Hair of the Bear 2020
We’ve bottled wine from the 3.5 acre 1992 planting of Petite Sirah on only a few occasions. Especially in the extremes of Ballard Canyon, winemakers must wait for the Petite Sirah skins to soften in order to avoid burly, coarse tannins. This often means picking at extremely high sugars and bottling wines with hotter alcohol levels than we prefer. In 2016, winemaker Kyle Knapp had the brilliant idea of co-fermenting the powerful, black varietal with soft, rich, and cushioning Roussanne. Roussanne ripens extremely late here on the vineyard, so it naturally brings the sugar content down – translating to 1.5% less alcohol than if we left the Petite Sirah monocepage. During fermentation, the golden Roussanne polishes the raw power of the Petite Sirah into an elegant, fine wine. In recognition of the winemaker’s triumphant experiment, artist Eric Beltz drew a rugged, older, perhaps more dapper version of Kyle Knapp emerging from the wilderness with a domesticated bear by his side. A parallel to Roussanne taming the wild Petite Sirah. The term “Hair of the Bear” described a top-notch frontiersman or trapper back in the days of the Wild West and California Gold Rush.
The 2020 vintage started with much needed late rain in March and April. The cold moisture pushed back bud break and set up an anticipated late harvest. Ripening then accelerated after late summer heat waves. While the most significant heat wave arrived earlier in September over Labor Day weekend, another hot streak followed two weeks later. While the heatwaves created an unprecedentedly ripe profile in Hair of the Bear; the slow, mature Petite Sirah vines had time to recover and regain balance after the heat, before harvesting October 6.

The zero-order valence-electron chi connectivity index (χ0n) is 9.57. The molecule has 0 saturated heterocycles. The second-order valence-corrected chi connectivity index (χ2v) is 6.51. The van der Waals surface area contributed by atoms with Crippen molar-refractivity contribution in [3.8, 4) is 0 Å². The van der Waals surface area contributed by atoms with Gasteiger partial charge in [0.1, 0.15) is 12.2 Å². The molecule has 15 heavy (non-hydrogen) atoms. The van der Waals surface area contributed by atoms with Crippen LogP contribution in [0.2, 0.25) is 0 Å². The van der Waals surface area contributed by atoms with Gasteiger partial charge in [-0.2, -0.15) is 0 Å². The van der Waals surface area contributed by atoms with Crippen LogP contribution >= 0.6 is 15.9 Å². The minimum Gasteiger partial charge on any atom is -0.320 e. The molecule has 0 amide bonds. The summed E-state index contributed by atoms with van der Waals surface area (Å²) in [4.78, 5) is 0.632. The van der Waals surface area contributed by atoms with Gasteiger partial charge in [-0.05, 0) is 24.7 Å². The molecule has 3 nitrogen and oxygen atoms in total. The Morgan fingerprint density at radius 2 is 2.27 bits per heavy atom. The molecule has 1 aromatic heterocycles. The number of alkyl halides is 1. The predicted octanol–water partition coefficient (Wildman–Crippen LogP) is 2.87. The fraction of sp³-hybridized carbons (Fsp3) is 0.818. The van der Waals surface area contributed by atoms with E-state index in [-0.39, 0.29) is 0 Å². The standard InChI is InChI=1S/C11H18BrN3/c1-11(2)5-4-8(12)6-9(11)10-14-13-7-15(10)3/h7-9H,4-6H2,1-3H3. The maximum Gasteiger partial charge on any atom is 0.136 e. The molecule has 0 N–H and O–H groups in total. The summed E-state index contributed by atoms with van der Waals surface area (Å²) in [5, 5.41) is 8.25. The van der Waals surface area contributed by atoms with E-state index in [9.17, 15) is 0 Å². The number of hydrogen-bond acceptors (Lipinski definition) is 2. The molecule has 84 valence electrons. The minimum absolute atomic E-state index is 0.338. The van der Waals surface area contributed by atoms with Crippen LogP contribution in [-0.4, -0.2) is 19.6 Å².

The biggest, richest, blackest Hair of the Bear wine yet produced, even beating out the inaugural, warm-weather 2016 vintage. Opaquely black in color and profile with swirling purple notes. Lining the plunging black walls of the abyss - eucalyptus, barrique, and toast compliment the fruit with a fine structure. Despite the massive ripeness, the wine shows savory nuance, a secondary “otherness”, bordering on fennel and dried herbs. Acidity and tannin somehow bring the wine to a balanced, dry finish pointing to a long-life in bottle when the wine can unfurl and mellow.